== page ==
SMIL files are based on XML, and therefore inherit all the attributes (and constraints) of that toolkit. An SMIL document consists of a series of nested elements, or tags, each one controlling some aspect of the final result. As with any XML document, element names are case-sensitive, and must be correctly nested in order for the document to be well-formed.
In order to see how this works, save this document with a
".smil" file extension - for example, "simple.smil" - and then pop open your copy of the RealOne player and load this file into it. Once the player parses the file, you should see something like this:
Not very exciting, huh? Don't worry - we'll jazz it up a little further down. For the moment, let's just dissect the code above and see what each of those elements actually does.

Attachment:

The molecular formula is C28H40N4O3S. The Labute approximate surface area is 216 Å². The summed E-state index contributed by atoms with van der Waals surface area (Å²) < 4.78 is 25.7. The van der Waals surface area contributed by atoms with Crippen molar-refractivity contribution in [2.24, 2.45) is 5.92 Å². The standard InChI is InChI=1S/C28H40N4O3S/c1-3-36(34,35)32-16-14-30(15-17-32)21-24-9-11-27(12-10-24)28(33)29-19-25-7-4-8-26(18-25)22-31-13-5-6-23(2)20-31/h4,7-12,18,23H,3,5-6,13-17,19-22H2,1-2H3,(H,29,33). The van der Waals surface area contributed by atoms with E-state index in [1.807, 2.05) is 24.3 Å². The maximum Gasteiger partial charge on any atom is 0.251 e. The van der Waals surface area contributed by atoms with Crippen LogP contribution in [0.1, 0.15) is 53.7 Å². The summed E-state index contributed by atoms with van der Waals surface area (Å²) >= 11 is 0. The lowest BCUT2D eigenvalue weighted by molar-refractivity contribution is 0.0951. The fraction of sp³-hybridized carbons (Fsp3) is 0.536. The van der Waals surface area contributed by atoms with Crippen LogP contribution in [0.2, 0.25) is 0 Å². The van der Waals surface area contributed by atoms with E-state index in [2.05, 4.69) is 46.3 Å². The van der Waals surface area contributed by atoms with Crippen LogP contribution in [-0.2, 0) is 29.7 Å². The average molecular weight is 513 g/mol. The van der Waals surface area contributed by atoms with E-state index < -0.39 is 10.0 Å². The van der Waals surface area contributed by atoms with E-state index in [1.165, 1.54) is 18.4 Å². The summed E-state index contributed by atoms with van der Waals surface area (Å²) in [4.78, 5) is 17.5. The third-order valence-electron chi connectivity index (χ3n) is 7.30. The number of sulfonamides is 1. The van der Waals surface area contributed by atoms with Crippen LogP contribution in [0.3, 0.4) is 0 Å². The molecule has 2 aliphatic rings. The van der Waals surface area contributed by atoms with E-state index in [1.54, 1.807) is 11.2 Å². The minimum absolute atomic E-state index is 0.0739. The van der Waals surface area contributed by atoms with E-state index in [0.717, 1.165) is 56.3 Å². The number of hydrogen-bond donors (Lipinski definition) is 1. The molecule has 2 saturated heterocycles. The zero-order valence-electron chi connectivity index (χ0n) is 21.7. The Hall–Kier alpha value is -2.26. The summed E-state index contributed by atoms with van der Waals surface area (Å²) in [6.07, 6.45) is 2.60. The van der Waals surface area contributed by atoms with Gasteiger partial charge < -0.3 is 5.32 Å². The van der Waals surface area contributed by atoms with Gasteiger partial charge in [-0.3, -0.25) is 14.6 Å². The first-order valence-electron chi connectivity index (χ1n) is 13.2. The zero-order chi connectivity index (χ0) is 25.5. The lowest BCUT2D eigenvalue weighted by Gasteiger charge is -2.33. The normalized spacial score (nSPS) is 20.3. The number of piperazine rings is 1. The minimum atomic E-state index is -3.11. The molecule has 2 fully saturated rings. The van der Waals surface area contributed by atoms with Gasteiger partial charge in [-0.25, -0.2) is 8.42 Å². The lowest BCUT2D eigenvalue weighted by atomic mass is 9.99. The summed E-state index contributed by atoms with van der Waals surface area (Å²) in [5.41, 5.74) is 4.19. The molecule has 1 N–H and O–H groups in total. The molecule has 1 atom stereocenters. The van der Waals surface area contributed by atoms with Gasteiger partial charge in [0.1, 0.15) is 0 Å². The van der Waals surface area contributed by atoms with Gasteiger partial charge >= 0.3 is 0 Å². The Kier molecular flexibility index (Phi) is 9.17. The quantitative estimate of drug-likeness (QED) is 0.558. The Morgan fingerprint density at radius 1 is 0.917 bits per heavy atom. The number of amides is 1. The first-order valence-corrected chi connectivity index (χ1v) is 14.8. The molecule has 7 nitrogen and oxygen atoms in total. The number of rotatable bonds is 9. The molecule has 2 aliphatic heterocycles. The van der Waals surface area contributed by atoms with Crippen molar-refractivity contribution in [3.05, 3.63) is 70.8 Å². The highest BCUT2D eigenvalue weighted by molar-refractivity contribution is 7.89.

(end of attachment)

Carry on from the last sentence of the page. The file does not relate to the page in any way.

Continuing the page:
Every SMIL document must begin and end with a pair of <smil>...</smil> elements; everything contained within these elements forms part of the SMIL presentation. The XML namespace for SMIL should be included in these elements via the "xmlns" attribute.
The remainder of the document can broadly be divided into the
<head> and the <body>, in much the same way as a regular HTML document. The <head> contains metadata (a description of the media presentation or a copyright notice) and layout information, while the <body> contains the elements that reference the actual media content or set up timers.